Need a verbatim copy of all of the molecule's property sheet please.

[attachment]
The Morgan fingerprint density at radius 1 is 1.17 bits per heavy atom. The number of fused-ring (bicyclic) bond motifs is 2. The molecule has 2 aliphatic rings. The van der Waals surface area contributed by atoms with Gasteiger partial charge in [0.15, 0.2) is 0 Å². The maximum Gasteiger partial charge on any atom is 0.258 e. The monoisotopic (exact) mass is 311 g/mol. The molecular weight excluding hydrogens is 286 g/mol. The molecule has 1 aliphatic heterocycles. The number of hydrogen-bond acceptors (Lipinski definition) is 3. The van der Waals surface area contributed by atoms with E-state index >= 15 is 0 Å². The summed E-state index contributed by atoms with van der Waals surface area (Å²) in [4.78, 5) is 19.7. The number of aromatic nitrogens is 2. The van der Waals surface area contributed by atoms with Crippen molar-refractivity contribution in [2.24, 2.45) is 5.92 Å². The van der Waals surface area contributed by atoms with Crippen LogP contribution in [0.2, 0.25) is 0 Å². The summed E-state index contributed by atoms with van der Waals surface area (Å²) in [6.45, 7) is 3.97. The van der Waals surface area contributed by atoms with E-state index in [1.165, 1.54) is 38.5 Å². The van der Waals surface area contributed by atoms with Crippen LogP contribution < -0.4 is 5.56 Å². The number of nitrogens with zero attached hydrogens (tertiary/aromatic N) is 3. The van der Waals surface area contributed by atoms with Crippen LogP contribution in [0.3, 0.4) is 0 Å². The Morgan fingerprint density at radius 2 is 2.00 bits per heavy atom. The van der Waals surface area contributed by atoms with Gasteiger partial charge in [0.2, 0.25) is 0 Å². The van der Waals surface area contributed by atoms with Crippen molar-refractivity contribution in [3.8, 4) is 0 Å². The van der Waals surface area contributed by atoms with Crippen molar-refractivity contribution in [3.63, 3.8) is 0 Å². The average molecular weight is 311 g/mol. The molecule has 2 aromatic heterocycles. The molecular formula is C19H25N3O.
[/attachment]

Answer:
The Morgan fingerprint density at radius 1 is 1.17 bits per heavy atom. The number of fused-ring (bicyclic) bond motifs is 2. The molecule has 2 aliphatic rings. The van der Waals surface area contributed by atoms with Gasteiger partial charge in [0.15, 0.2) is 0 Å². The maximum Gasteiger partial charge on any atom is 0.258 e. The monoisotopic (exact) mass is 311 g/mol. The molecular weight excluding hydrogens is 286 g/mol. The molecule has 1 aliphatic heterocycles. The number of hydrogen-bond acceptors (Lipinski definition) is 3. The van der Waals surface area contributed by atoms with E-state index >= 15 is 0 Å². The summed E-state index contributed by atoms with van der Waals surface area (Å²) in [4.78, 5) is 19.7. The number of aromatic nitrogens is 2. The van der Waals surface area contributed by atoms with Crippen molar-refractivity contribution in [2.24, 2.45) is 5.92 Å². The van der Waals surface area contributed by atoms with Crippen LogP contribution in [0.2, 0.25) is 0 Å². The summed E-state index contributed by atoms with van der Waals surface area (Å²) in [6.45, 7) is 3.97. The van der Waals surface area contributed by atoms with E-state index in [1.165, 1.54) is 38.5 Å². The van der Waals surface area contributed by atoms with Crippen LogP contribution < -0.4 is 5.56 Å². The number of nitrogens with zero attached hydrogens (tertiary/aromatic N) is 3. The van der Waals surface area contributed by atoms with Crippen LogP contribution in [0.3, 0.4) is 0 Å². The Morgan fingerprint density at radius 2 is 2.00 bits per heavy atom. The van der Waals surface area contributed by atoms with Gasteiger partial charge in [0.2, 0.25) is 0 Å². The van der Waals surface area contributed by atoms with Crippen molar-refractivity contribution in [3.8, 4) is 0 Å². The van der Waals surface area contributed by atoms with Crippen molar-refractivity contribution in [3.63, 3.8) is 0 Å². The average molecular weight is 311 g/mol. The molecule has 2 aromatic heterocycles. The molecular formula is C19H25N3O.